There is a problem that many people have the luxury of not facing or knowing about. Patient noncompliance is when one refuse their medications and/or do not take them as prescribed. This problem can lead to devastating consequences to ones health. With a growing elderly population, some of the issues that they face are opening the bottle, taking the prescribed dose of medication, and remembering to take the pills at the correct time of day. If only there was a way to automate this process. A device that could dispense pills at timed intervals would be incredibly useful in a wide variety of applications, I call it an automated pill dispenser.
It was the summer of 2016 and a college friend of mine had scouted me to be on her senior design team. Later we picked up another member making us a group of three. In the following weeks we met to brainstorm ideas. We wanted a project that could be completed within our time constraints, budget, and manpower. Our first couple of ideas failed miserably. Then as all college students do, I called my mother for ideas. At the time my mother was taking care of my grandmother who was living with my family, back home. My grandma was diagnosed with Alzheimer’s disease and had a complicated set of medications that needed to be administered at regular intervals. My mother’s first suggestion was a robot that could monitor and provide continuous care. Now that would be amazing and impressive, but not within the scope of senior design. My grandma could not remember if and when she had taken her medication, let alone which medication she needed to take. If I could create a device able to dispense pills for her and remind her when to take them the problem would be solved! So we set out on an ambitious task of creating a device capable of dispensing medication in hopes of helping my family out.
Given infinite time we could solve all of the worlds problems with apes randomly putting parts together. As educated apes, we set out to make a device that would complete these criteria:
- Dispense a single pill when requested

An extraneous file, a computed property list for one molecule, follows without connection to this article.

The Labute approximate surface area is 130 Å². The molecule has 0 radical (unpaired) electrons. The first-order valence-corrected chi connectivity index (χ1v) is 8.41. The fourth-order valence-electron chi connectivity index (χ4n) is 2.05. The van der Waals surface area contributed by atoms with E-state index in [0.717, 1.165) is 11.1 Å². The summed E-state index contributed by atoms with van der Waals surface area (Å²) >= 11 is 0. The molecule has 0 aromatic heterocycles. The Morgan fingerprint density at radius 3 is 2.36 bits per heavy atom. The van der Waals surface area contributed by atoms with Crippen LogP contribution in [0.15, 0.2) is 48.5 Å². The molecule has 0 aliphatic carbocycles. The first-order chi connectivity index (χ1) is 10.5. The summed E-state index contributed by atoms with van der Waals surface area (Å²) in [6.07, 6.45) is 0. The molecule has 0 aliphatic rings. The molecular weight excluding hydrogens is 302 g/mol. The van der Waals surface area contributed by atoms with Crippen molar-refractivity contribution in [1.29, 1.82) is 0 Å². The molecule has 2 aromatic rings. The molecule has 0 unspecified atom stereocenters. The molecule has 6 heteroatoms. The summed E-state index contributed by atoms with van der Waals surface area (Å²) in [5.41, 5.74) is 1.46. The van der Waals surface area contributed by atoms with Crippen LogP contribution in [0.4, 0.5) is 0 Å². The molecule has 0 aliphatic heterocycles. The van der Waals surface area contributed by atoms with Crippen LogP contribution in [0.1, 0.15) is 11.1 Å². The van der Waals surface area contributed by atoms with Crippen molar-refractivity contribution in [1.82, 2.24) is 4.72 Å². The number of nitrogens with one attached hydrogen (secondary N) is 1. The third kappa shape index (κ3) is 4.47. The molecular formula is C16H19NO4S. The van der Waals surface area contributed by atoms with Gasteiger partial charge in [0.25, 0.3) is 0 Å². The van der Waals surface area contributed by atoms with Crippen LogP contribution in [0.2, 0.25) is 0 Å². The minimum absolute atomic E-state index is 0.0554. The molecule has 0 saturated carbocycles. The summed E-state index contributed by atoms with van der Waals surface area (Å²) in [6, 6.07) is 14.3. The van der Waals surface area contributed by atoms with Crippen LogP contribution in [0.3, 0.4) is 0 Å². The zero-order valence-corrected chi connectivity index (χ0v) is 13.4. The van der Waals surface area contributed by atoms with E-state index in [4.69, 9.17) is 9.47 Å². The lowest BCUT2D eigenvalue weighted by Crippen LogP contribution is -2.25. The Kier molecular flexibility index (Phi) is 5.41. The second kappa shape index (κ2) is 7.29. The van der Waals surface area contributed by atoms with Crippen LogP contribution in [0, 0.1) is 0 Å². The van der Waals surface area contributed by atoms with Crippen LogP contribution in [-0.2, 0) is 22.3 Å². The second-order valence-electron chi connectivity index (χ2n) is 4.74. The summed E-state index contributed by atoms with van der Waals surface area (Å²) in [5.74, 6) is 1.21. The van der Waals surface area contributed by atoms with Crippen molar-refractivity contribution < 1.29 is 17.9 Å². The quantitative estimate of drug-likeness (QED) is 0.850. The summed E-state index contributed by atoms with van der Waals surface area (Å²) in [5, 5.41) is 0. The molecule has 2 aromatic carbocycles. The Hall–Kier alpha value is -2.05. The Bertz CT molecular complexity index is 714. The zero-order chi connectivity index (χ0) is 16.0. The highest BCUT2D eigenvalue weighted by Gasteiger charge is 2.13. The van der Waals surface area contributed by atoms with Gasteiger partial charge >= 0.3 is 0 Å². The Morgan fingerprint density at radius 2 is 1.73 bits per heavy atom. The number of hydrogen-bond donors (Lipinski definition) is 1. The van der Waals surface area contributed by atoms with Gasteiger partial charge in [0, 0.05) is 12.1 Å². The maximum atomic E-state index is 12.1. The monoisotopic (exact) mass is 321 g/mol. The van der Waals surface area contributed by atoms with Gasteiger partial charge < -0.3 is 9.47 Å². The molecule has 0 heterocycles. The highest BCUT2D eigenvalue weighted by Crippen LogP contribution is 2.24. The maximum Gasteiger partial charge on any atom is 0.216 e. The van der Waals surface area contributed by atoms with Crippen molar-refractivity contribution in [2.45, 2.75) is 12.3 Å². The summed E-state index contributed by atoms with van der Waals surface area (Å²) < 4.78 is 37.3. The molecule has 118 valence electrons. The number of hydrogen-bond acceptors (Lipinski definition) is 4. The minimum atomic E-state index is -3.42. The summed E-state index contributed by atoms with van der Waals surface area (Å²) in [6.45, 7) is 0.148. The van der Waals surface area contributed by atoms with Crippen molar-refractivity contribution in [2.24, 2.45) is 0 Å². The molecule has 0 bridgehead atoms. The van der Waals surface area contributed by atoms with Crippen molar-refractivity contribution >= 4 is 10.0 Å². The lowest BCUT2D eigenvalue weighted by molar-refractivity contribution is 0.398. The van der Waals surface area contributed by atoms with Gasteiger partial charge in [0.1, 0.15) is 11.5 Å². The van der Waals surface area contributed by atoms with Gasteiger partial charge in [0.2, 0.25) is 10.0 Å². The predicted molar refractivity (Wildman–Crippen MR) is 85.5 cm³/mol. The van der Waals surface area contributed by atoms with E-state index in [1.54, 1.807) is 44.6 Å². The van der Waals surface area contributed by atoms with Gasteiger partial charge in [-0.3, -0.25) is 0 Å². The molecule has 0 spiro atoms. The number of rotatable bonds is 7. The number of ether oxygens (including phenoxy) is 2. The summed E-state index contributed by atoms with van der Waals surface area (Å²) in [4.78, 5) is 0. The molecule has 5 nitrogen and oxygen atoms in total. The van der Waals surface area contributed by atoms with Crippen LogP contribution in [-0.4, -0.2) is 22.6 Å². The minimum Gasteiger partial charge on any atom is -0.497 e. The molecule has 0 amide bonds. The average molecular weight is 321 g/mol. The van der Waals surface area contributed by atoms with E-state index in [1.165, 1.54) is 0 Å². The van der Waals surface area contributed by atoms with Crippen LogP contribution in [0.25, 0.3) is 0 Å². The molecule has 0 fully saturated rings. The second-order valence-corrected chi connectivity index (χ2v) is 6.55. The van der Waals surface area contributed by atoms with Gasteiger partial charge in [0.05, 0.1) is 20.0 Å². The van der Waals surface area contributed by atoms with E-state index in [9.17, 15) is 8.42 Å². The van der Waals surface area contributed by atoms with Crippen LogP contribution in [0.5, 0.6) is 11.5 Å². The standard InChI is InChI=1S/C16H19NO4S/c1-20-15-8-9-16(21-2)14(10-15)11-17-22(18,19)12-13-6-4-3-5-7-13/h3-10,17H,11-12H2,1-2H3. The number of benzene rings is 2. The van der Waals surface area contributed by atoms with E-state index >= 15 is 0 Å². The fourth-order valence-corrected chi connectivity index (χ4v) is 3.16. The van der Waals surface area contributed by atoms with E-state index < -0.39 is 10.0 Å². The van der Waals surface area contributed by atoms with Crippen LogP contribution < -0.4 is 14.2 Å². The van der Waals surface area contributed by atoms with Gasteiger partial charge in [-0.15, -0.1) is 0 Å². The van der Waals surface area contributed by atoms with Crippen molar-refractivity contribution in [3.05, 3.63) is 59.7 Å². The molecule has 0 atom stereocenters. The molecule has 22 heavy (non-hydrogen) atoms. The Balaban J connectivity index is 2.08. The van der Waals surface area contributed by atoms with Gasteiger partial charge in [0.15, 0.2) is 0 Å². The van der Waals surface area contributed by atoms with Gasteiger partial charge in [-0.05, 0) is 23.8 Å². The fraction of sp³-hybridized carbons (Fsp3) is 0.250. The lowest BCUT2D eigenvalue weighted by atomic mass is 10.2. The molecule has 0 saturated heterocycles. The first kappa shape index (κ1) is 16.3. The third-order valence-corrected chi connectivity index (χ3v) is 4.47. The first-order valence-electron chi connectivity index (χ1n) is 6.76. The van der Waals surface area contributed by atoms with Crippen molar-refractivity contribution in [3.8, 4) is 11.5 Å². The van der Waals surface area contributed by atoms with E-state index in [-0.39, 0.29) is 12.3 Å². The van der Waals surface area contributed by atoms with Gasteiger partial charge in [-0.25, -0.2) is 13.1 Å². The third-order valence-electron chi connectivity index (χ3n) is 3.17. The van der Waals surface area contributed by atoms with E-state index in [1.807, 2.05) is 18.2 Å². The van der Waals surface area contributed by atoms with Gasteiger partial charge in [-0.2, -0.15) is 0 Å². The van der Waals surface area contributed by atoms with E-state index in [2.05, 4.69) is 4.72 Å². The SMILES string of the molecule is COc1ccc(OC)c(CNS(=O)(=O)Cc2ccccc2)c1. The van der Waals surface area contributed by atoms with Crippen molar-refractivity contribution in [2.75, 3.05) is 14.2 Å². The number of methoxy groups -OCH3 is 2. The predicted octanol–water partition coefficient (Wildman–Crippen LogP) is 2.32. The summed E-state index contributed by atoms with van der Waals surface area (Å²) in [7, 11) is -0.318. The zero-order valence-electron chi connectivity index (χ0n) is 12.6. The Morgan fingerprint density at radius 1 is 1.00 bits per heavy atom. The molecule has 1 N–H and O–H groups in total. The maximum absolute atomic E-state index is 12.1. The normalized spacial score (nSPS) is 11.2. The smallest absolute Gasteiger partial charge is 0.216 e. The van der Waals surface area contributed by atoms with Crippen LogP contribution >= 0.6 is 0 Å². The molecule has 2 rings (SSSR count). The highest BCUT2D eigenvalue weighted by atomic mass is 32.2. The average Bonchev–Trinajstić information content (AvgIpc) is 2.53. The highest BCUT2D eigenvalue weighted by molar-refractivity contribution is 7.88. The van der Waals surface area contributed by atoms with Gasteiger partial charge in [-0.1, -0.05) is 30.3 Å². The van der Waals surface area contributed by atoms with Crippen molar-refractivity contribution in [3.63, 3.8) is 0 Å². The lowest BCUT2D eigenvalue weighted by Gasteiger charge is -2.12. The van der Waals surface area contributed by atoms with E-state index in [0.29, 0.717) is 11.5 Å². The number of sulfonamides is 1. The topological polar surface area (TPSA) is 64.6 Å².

- Work across a wide range of pill shapes and sizes, it had to be a modular solution and not one size fits all
- Have a low, if not zero, counting error
Easy enough right? Well, approximately eight months later and we were able accomplished our goal.
The (Boring) Details
It was a long process that started with 3D printed prototypes and ended with a bucket of 3D printed prototypes and extra parts. If you would like to read our Final Report that was created for Senor Design you can download it at the here. It contains a LOT of information about the design process and the revisions the project went through.
The Automated Pill Dispenser
At long last! Behold it in all of its glory.
To the left are all of the control buttons. They are big, easy to use arcade style buttons. We designed the pill dispenser to work with two different types of pills. The top was a fiber capsule style pill. On the bottom we used a small sugar pill, similar to many birth control medications. These two pills allowed us to capture a wide range of different pill dimensions without designing for hundreds of different pill types. The disk insert allows us to swap which types of pills the machine can dispense. Designing and printing new disks is a straightforward process.
Some of the major challenges we faced were getting the light sensor to reliably detect pills and getting only one pill dispensed at a time. The first problem would be easily solved with an industrial light sensor, buying a part from the internet made to detect object passing through. Our time constraint did not allow for this option, but future revisions will. Getting only one pill to be dispensed at a time was a challenge. We tried using a plastic brush, but that created a lot of jams. What fixed the most problems was aligning the pills before they got to the spinning disk. This keep them from stacking. With some geometry changes to the disks and the basin the problem was mostly averted.
This project was a great learning experience. Over the course of a few months my team was able to design and redesign a prototype until a working model was achieved. As I continue working, I have goals to improving reliability, functionality, and user friendliness in hopes of it becoming a functional piece of medical equipment. I would love for this project to help as many people as possible.